"You know what?" Rose said of his Series take. "Now I like to play the World Series for the little guys—the clubhouse guys, the coaches, the bat boys. In Cincinnati we sent three or four kids to college off the Series."

There's a sort of noblesse oblige to those words that could evaporate the moment some smart lawyer figures out how to turn the Series into a tax shelter for players in Rose's bracket. But it's pleasant to contemplate that a kind of play-for-fun purity might have been present in the World Series and that, moreover, those accursed skyrocketing salaries everybody talks about were responsible.


The heart of Texas, that fabled spot where the stars at night are big and bright, isn't as easy to locate as you might think. The U.S. Interior Department's Geological Survey says the geographical center of the state is 15 miles northeast of Brady, but Chamber of Commerce types in Waco, 100 miles to the east, like to apply the phrase "heart of Texas" to their immediate area. Now comes the golf-course designer, Robert Trent Jones Jr., to confuse the issue further.

Jones has been working on a new course at the Mill Creek Golf and Country Club in Salado (pop. 400), which, if you've got a map handy, you'll see is situated roughly between Waco and Austin. Tired of trying to explain where the Mill Creek course is, Jones began telling people it was in "the heart of Texas." Fancifully, he then designed the 12th green in the shape of a heart. That made the course Jones' most notable creation since one he designed in Egypt dubbed "The Sphinx Links." Inspired by their heart-shaped green, Mill Creek's owners pulled some strings in Governor William P. Clements Jr.'s office, which paid off handsomely when the course was dedicated the other day. A state official was on hand for the ceremony and read a memorandum from Clements officially designating the 12th green, for the occasion, "the heart of Texas." Then everybody went clap-clap-clap.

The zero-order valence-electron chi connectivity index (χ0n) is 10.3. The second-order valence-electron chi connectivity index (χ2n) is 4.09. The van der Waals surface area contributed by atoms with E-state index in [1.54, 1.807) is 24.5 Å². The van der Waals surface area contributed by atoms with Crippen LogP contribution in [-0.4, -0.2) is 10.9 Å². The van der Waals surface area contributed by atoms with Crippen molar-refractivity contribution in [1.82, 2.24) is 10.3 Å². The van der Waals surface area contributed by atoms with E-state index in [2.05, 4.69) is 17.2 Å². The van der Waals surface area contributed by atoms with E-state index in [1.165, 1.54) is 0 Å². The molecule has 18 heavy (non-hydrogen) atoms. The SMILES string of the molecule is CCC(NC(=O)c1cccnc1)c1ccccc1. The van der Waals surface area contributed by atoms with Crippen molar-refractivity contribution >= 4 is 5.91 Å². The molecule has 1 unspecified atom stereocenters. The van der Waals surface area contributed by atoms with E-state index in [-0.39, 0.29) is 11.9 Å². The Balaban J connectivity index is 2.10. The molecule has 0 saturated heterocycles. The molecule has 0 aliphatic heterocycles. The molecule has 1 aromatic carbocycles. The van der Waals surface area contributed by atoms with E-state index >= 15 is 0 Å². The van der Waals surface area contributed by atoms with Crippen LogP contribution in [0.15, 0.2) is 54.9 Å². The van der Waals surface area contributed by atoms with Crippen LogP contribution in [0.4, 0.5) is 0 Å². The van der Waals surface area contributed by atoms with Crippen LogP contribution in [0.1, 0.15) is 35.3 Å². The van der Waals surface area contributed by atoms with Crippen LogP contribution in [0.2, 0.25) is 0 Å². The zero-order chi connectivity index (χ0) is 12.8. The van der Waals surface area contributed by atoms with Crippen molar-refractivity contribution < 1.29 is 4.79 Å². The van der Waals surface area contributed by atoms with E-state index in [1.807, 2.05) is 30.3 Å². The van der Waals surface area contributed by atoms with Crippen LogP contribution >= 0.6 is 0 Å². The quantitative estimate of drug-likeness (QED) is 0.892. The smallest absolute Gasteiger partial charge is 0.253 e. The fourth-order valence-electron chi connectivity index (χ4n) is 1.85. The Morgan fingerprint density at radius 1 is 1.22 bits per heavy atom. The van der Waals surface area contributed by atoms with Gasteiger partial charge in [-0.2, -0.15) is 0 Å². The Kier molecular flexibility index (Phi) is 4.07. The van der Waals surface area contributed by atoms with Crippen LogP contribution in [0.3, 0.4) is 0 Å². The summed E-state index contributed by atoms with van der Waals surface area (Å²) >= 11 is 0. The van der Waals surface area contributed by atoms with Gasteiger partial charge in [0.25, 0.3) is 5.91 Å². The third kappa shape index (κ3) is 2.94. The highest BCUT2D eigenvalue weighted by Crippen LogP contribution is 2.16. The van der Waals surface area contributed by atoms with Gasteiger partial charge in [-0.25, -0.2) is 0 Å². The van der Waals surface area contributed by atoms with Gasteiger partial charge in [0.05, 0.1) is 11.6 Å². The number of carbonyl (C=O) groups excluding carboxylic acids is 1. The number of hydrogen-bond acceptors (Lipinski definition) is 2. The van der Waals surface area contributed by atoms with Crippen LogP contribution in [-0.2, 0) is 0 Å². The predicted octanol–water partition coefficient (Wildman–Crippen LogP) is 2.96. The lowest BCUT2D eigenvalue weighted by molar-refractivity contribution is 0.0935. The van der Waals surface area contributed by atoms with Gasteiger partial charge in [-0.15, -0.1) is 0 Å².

Under existing off-track betting schemes, horseplayers can do their wagering at neighborhood betting parlors (New York) or in theaters to which races are beamed via closed-circuit TV (Connecticut). Either way, horsemen and racetrack operators complain that OTB hurts both track attendance and pari-mutuel handles. Now William King, president of Louisville Downs harness track, is fighting back. He's offering what may be the ultimate in OTB: a plan under which bettors will be able to watch a full card of races on television at home and place their bets by telephone—with the track handling the action.